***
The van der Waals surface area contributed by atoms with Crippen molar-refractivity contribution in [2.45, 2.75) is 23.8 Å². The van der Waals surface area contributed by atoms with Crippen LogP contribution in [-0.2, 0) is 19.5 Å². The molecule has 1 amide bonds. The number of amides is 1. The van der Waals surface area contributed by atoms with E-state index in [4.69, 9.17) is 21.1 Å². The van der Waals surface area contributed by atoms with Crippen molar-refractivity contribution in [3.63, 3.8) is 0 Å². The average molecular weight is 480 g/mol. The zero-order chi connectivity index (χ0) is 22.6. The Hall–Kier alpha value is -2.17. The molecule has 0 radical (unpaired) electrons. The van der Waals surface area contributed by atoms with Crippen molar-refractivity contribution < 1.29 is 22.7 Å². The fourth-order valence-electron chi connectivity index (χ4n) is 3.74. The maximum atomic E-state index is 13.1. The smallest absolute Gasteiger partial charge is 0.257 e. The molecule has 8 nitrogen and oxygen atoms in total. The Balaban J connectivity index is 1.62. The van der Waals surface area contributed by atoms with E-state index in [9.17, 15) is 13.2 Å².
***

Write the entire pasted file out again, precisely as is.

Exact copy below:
The van der Waals surface area contributed by atoms with Crippen molar-refractivity contribution in [2.45, 2.75) is 23.8 Å². The van der Waals surface area contributed by atoms with Crippen LogP contribution in [-0.2, 0) is 19.5 Å². The molecule has 1 amide bonds. The number of amides is 1. The van der Waals surface area contributed by atoms with E-state index in [4.69, 9.17) is 21.1 Å². The van der Waals surface area contributed by atoms with Crippen molar-refractivity contribution in [3.63, 3.8) is 0 Å². The average molecular weight is 480 g/mol. The zero-order chi connectivity index (χ0) is 22.6. The Hall–Kier alpha value is -2.17. The molecule has 0 radical (unpaired) electrons. The van der Waals surface area contributed by atoms with Crippen molar-refractivity contribution < 1.29 is 22.7 Å². The fourth-order valence-electron chi connectivity index (χ4n) is 3.74. The maximum atomic E-state index is 13.1. The smallest absolute Gasteiger partial charge is 0.257 e. The molecule has 8 nitrogen and oxygen atoms in total. The Balaban J connectivity index is 1.62. The van der Waals surface area contributed by atoms with E-state index in [9.17, 15) is 13.2 Å².